"Frankly, I have never given such depth in an interview", said Robert Fontaine, after we have finished this exclusive interview for the WideWalls. The owner of renowned Miami-based Robert Fontaine Gallery grew up on Captiva Island, where he was influenced by a number of important artists that lived there, including Robert Rauschenberg. In 2003 Fontaine for the first time became the director of a gallery - Ashmore Gallery in Miami Beach, to be precise - followed with a directorial position at Space 39 Gallery in South West Florida. And then, in 2007, Robert Fontaine broke out on his own. ("Finally", he commented.)
At first, he went on consulting and curating various international solo exhibitions for famed artist and performer Marilyn Manson, and then, in 2008, Fontaine set up his first gallery in Naples Florida.
"The doors of the gallery opened the same day the banks collapsed. As I was installing the first group show, I was listening to the commentary on how the economy had stopped", remembers Fontaine. "I managed to hold on, working odd jobs at night, while keeping the gallery open in the day. It was humbling to say the least, and really taught me that I am above nothing and dreams have to continuously be revised in order to be dreams".
Then, in late 2011, Fontaine moved his gallery to Wynwood Art District in Miami - the business grew well, and Fontaine managed to move again, into a larger space, where his Robert Fontaine Gallery has resided since.
WideWalls: Let's go back to the beginning. You've said that you were greatly influenced by some important artists that lived on Captiva Island, including Robert Rauschenberg. What was he like, both as a person, and as an artist?
RF: As a teenager I enjoyed the idea of painting. I remember most being influenced by Robert Rauschenberg, not so much his style but his visual perception of his life and the life around him and more so, his ability to stand by what he created. Painting, in my view at that time, seemed a rather strange escape. When I was young, I first thought of painting as basically fun and a not so serious venture. As I began to understand that my neighbor was a serious and historically influential artist, it further redefined the notion of what creativity could become. That realization helped me advance from a young aspiring painter to a gallerist that supports artists and their art as vehicles for expression.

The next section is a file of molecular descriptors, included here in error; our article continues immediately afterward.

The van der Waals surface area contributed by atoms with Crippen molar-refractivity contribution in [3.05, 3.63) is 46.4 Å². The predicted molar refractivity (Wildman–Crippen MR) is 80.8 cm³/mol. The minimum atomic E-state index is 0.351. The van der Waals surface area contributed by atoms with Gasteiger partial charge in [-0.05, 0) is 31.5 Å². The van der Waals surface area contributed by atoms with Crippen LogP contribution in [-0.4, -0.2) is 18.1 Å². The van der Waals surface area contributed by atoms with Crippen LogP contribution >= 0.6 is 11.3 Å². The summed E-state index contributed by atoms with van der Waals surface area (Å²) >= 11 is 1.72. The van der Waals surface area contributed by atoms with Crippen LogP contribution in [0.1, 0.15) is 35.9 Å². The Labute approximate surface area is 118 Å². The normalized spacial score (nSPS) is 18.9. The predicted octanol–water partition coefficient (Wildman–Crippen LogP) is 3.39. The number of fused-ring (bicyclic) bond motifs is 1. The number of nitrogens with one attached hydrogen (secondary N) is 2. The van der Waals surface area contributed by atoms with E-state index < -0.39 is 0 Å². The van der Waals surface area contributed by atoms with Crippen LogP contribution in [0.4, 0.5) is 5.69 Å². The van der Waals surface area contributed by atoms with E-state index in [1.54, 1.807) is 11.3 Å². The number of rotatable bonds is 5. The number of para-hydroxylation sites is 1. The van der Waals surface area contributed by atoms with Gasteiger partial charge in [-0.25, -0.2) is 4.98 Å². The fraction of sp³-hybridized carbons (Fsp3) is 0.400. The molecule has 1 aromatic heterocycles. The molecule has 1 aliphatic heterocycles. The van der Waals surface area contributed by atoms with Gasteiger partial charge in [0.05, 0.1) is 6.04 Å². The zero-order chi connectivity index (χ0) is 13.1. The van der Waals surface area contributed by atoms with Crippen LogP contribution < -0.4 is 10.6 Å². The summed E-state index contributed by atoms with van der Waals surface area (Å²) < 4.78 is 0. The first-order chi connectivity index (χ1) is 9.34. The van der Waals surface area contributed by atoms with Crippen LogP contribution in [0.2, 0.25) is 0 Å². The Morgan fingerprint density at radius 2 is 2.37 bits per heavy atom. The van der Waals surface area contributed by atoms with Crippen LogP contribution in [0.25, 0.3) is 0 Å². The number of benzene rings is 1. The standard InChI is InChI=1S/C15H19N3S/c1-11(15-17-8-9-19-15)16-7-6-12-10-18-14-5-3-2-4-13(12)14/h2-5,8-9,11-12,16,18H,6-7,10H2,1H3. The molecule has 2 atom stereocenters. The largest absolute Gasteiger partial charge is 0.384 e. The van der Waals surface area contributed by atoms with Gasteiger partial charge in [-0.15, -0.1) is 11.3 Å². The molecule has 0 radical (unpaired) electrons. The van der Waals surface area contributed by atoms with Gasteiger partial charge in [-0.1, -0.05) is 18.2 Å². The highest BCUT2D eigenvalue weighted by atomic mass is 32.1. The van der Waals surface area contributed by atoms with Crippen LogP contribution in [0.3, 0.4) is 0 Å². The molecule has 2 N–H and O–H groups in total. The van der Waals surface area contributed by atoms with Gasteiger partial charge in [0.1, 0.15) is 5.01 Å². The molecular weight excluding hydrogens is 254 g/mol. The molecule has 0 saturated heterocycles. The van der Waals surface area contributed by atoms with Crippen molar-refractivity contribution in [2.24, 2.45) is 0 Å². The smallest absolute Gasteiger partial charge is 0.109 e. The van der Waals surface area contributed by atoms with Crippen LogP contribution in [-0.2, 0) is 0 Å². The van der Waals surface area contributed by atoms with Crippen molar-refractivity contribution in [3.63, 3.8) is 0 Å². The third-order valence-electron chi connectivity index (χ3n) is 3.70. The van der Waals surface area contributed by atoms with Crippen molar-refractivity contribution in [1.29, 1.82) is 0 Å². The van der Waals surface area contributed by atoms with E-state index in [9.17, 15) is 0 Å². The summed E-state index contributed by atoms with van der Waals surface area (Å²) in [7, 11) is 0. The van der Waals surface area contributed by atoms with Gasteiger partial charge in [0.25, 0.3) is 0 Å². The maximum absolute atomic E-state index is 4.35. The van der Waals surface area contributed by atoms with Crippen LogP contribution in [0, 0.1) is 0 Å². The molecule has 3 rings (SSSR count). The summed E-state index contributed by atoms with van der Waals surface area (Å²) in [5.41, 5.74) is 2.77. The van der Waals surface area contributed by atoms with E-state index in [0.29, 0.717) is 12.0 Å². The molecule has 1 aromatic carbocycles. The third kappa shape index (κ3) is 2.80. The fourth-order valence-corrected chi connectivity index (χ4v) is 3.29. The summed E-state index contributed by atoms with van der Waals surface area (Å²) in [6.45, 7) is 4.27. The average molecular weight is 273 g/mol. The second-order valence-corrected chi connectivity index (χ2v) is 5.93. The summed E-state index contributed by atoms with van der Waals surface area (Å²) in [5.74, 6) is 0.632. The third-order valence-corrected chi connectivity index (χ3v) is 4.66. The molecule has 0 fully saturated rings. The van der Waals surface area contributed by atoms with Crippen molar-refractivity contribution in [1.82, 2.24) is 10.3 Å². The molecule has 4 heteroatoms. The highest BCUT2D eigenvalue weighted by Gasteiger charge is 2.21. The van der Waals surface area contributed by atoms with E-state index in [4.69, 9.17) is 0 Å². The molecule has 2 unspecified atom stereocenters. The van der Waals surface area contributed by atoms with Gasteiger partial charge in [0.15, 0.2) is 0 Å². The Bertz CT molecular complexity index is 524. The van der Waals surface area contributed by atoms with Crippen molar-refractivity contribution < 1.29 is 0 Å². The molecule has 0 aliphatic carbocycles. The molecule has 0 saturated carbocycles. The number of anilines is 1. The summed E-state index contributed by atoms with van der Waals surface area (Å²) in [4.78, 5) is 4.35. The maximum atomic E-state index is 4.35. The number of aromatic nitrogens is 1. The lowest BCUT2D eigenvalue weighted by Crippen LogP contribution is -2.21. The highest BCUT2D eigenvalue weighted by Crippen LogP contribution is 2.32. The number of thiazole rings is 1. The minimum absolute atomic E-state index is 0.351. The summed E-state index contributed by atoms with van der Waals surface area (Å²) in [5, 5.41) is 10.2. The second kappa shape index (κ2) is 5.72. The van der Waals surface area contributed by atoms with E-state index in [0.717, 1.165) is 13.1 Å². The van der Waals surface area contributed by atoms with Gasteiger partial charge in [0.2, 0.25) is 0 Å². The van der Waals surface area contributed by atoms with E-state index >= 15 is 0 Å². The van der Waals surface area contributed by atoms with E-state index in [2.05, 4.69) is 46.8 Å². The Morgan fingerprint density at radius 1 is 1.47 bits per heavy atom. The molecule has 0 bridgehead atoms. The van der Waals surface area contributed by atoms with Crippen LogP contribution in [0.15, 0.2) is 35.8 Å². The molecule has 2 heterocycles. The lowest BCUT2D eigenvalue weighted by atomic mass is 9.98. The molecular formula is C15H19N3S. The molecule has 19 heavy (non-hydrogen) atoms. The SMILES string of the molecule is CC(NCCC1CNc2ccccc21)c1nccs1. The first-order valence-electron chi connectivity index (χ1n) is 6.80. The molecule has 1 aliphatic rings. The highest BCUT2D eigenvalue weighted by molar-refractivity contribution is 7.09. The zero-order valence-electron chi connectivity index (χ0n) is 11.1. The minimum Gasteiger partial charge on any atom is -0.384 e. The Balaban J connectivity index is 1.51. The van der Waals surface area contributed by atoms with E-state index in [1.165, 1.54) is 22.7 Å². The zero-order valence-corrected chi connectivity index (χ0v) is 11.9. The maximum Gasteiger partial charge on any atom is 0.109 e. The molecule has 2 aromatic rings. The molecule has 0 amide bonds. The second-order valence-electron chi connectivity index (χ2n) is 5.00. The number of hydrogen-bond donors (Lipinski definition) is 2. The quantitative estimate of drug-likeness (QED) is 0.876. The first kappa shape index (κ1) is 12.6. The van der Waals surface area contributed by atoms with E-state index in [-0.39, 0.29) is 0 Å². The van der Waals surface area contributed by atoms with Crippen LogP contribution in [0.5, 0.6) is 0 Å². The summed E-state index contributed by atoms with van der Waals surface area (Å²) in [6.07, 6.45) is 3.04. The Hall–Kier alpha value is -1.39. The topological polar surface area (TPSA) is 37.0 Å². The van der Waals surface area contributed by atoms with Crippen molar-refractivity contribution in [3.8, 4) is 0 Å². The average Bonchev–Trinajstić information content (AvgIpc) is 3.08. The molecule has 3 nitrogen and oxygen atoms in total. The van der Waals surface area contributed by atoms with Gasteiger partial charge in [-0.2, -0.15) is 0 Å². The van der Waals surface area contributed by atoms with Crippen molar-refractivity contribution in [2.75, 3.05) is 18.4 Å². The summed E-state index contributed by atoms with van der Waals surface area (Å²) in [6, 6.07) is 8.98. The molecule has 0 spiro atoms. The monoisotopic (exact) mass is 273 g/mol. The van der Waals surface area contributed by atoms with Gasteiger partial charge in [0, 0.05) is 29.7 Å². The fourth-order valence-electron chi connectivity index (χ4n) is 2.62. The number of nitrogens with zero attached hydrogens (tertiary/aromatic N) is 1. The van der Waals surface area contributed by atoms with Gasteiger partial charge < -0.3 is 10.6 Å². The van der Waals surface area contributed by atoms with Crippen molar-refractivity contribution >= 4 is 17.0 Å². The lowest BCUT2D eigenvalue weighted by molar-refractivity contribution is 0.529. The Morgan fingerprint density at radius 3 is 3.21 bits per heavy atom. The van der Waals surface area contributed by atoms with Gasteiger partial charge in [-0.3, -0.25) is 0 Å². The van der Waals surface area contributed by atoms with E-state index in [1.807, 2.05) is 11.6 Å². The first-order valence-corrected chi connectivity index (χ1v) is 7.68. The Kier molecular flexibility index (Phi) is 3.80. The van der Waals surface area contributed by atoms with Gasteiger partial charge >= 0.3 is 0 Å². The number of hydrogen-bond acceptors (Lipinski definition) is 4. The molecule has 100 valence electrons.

I do not have many memories of Rauschenberg personally. Members of my family knew him better. My parents managed the only store on the island and would see him often. Our small island neighborhood proximity to Rauschenbergs home and studio made me aware he was a household name. When I was rather young, Rauschenberg called my mother at the Island Store, and told her that he would greatly appreciate if I did not ride his dogs in his back yard. Rauschenbergs dogs were huge. I was a hyper little kid causing a bit of havoc on the island. Rauschenberg was beloved and respected by his community. He purchased properties near his gulf to bay estate to allow islanders to stay in their homes expense and tax free for as long as they wished. By creating these life estates, he also helped keep big development from over reaching the lush and tranquil island. Rauschenberg left a remarkable footprint on the tiny island community of Captiva as he did the entire art community and thus world consciousness.
WideWalls: How do you see his influence on you?
RF: I think my proximity to Rauschenberg and his art during those early years fostered notions that creating and being around art was an opportunity for self-expression and maybe possibly future self-employment. I sensed merit in this creative discipline and wanted this unconventional career option to be a path forward, regardless of risk and uncertainty.
WideWalls: What does it look like being on the road with Marilyn Manson? For how long you've been on the tour, what places did you visit? What was the most memorable thing of that tour? Could you tell us some anecdotes from back then?